Clearly, the reviewer subscribes to the second of the above two definitions of erotica.  Okay, so be it.  That’s the great thing about erotica—there’s something for everyone.  Clearly, my story doesn’t fit the definition of “erotica” for this reviewer.  I don’t have a problem with that.  Nor do I have a problem with certain things that are, I guess, supposed to be criticisms of my story.  “Fast-paced” is good and, sorry, I don’t take “read[s] more like a romance novel that happens to be slightly kinky…” as an insult.  I’m not sure what’s offensive about my protagonist being unfulfilled—it’s called conflict in fiction writing—but to each his own.  And while I don’t have a problem with the phrase “the faint promise of a hetero-monogamous relationship,” it’s not as if I discriminate in my writing—I’ve written every relationship combination under the sun and this one just happened to be a bit more traditional (if “slightly kinky”).

I’m past letting one bad review irk me (feel free to smack me if I succumb at a later date), so I’m not nursing a wounded ego or anything.  I love this story—it was so much fun to write.  I am also far more interested in my editors’ and readers’ opinions rather than one reviewer with a limited opinion of what erotica should be, but this review did make me laugh.  See, I have friends who will not read my erotica.  No, no, no.  No sex, no “slightly kinky,” no “hetero-monogamous,” much less more interesting combinations, none of it.  Maybe this review will make them change their minds, eh?  Probably not.

On another note, I will say my story “Beautiful Creature” in the forthcoming scorching hot Dirty Girls anthology is probably more to this reviewer’s taste.  It’s about as edgy and kinky as anything I’ve ever written.  Hopefully, it still has some literary value, too.  wink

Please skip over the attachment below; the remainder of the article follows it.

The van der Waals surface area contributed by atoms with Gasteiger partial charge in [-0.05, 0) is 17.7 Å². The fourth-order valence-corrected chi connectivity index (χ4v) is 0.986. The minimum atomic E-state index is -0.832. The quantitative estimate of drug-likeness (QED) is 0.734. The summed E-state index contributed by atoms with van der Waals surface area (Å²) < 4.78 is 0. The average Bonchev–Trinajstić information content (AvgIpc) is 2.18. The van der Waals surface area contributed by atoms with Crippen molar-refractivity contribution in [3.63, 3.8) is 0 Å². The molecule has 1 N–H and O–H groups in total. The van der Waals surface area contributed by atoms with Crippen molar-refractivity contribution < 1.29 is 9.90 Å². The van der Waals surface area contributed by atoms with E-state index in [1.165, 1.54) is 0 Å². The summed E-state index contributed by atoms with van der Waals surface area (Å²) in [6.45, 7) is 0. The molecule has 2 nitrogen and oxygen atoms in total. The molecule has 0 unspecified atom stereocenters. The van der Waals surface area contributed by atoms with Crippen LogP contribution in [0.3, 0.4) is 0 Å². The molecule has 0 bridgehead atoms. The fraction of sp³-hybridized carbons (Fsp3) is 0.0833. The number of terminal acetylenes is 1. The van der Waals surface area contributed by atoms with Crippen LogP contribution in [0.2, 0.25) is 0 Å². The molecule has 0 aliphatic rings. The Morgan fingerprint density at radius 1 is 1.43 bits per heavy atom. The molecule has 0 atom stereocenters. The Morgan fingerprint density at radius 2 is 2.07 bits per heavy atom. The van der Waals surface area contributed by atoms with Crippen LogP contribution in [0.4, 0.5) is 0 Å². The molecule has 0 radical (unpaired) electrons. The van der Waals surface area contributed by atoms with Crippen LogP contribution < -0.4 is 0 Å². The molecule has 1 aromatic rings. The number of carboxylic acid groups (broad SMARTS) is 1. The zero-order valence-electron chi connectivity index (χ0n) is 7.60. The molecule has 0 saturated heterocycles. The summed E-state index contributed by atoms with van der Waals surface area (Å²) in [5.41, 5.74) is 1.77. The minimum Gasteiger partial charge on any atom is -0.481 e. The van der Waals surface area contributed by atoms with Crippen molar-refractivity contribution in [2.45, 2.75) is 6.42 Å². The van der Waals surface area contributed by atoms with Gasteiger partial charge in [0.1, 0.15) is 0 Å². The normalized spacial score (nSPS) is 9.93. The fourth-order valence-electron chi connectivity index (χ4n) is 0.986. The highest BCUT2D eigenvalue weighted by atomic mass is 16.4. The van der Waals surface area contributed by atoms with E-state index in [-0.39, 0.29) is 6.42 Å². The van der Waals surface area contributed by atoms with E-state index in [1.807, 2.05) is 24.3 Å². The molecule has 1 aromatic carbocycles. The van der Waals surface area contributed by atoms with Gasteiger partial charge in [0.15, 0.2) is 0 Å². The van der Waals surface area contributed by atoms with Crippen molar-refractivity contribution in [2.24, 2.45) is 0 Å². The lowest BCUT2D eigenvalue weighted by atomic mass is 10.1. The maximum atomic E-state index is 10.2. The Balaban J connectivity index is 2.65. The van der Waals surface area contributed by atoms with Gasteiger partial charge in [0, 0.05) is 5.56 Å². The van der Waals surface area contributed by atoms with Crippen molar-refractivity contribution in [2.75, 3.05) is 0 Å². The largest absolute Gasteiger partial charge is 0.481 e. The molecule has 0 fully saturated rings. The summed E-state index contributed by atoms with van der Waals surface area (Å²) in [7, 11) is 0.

Posted by Kristina in Writing
  • Jennifer says:

    OOOOH! I for one am LOVING any/all combinations under the sun and cannot WAIT for your next story. Bring it!


  • Deborah says:

    I haven’t actually published anything long enough to be reviewed—yet. I hope that when something “reviewable” is published that I will handle the reviews with as much finesse as you have!

  • Eden says:

    I read a review of an erotica anthology I was in that complained there were no same-sex stories. Mine was about two women and a guy (long story). So I thought, “All the reviewer would have to do would be to skim through & see that there is at least one combination of two women. Apparently the extension of the complaint was that there were no “romantic” same sex stories. *sigh* All I cared about was “Is this story going to turn someone on?” It did and I was pleased. wink

  • Alana says:

    K, I’d like to read an erotic story by the above mentioned reviewer. Perhaps you intended to examine the politics involved in a professional Dominatrix leaving the business for a committed relationship. Anyway, this is far from a black-and-white issue, no wrong or right, just a lot ambiguity and possibility for you, the writer, to explore. Thank you.

  • Kristina says:

    Aw, you’re all so sweet!  Thanks. wink

    Eden—Having been a reviewer, I try not to take anything too personally.  To each his own, you know?  But there is something rewarding about having a bunch of other people say they like a story (including your editor!) to offset a bad review!  And if you feel like you accomplished what you intended, then that’s all that really matters, right?